Through the keyhole at the Shelbourne's new Maureen O'Hara suite

The Grace Kelly suite.

The Shelbourne has named a suite in honour of actress Maureen O’Hara – and you can stay there for €1400 a night. Vickie Maye takes a peek inside.

The Shelbourne already had 19 suites named in honour of celebrity and historic guests: The Princess Grace suite, the room the actress requested whenever she came to Dublin; JFK; Collins; DeValera.

Maureen O’Hara
Maureen O’Hara

It’s a hotel steeped in history, so much so it warrants a museum in reception, a little treasure trove of black and white photos, crumbling framed letters, reflecting its 194 years. Frequented by generations of writers, actors, statesmen and royalty, history was made here: the Irish Constitution was drafted in the Shelbourne and one of the two original copies are on display in the museum. Princess Grace wasn’t the only Hollywood icon to visit. Another regular guest was Maureen O’Hara. The hotel has decided now to pay its own tribute to her, naming a suite in her honour, the 20th room to be dedicated to a historic guest.

Her grandson Conor Beau Fitzsimons, has been involved, sourcing letters written to her from director John Ford, all on hotel headed paper. These are framed on the walls of the suite, surrounded by stunning mounted photos of some of her most iconic movie roles, The Quiet Man naturally taking centre stage. 

Grandmother and grandson would meet here regularly for the Shelbourne’s famous afternoon tea. The hotel was even mentioned in her funeral mass - she would take her drama teacher for dinner there. She was a constant visitor to the Shelbourne throughout her life.

The Maureen O’Hara suite.
The Maureen O’Hara suite.

Denis TC O’Brien has been Head Concierge at the Shelbourne for the past 12 years. He had a central role in the RTÉ show that took us behind the scenes at the iconic hotel.

He relishes his job, recounting tales of encounters with US presidents, and celebrities from Pierce Brosnan to Gabriel Byrne.

“The Grand Dame attracts people,” he laughs.

He never personally met Maureen O’Hara but staff that did always spoke highly of her. We are keeping her memory alive,” he says of the decision to name a suite in her honour, “and remembering her association with the hotel.”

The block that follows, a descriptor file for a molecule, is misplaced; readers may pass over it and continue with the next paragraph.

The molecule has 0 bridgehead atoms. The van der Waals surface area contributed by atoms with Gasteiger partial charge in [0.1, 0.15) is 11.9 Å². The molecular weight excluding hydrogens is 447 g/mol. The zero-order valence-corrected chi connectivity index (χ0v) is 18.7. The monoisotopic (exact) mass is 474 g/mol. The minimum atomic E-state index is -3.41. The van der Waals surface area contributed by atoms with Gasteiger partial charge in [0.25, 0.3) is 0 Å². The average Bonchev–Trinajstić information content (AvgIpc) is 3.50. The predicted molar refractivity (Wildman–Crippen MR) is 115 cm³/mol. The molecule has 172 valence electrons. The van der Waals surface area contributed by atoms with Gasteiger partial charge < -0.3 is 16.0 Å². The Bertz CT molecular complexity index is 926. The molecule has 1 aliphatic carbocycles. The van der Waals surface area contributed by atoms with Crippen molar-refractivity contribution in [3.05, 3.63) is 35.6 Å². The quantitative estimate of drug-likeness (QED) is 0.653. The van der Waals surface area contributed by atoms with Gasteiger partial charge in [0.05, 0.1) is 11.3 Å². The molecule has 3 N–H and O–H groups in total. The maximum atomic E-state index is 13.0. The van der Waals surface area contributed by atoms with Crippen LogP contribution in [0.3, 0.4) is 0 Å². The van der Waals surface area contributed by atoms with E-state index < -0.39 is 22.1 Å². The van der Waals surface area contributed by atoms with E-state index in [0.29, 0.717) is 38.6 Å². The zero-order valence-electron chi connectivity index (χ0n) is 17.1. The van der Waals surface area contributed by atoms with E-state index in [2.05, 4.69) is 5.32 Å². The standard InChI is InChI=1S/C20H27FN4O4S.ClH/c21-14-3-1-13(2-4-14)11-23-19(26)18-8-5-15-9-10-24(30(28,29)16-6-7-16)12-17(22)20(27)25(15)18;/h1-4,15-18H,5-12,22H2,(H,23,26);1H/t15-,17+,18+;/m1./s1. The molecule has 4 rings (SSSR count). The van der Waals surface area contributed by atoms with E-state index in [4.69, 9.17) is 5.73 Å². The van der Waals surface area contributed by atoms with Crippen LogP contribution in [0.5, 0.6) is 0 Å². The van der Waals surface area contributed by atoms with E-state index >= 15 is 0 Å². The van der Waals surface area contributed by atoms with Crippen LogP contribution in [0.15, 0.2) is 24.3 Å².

READ MORE: Maureen O’Hara’s on-screen legacy ‘will endure for many years to come’

Another celebrity his colleagues speak highly of is Princess Grace.

Crowds would turn out to meet her, to watch her leave and enter the hotel, forming groups in the lobby in the hopes of catching a glimpse of her - he’s told she even refused to depart the hotel by the rear exit, choosing instead to meet and greet the public.

“There was no assumption of superiority,” says Denis. “She was lovely to staff.” In fact he finds it the same with every other famous face that enters the Shelbourne.

The days he says of outlandish requests, milk baths and the like, were of their time. Today, most of the requests involve technical issues, or access to a particular international newspaper. These people can spend half the year travelling, Denis explains, so they need a home from home at the Shelbourne. Their head concierge is happy to oblige.

“They are regular ordinary people,” he says. “There are no requests for goats milk from Indonesia!”

The newest celebrity suite is a room that reflects Maureen O’Hara’s celebrity status, with sweeping views overlooking St Stephen’s Green. It stands in the newly renovated heritage area of the landmark hotel. The Shelbourne has recently undergone a multi-million euro refurb - the 194-year-old historic facade has been magnificently restored and as part of that, the iconic Grand Staircase and Heritage rooms were all refitted.

The man behind the look was designer Guy Oliver, famous for his work on Claridge’s, The Connaught and Number 10 Downing Street.

He has managed to create a sense of Irishness without cliche, using colour, art and texture to provide a contemporary feel while still respecting the historic significance of the hotel.

The Maureen O’Hara Suite is all green, for example, the sofas, the carpets, the walls, the curtains, but there are such subtleties and hues, nothing “hits you in the face” as Oliver puts it himself. It’s only when you draw the curtains you see the Celtic embroidery on the edges. Local suppliers have been used too - think Waterford crystal chandeliers in the O’Hara suite. “It’s only fitting,” says Denis, “She was one of the last real movie celebrities.”

The Shelbourne has created a package in honour of its famous guest. Stay at the suite, with a full Irish breakfast, and a hairstyle and manicure at the Shelbourne’s Salon, for €1400

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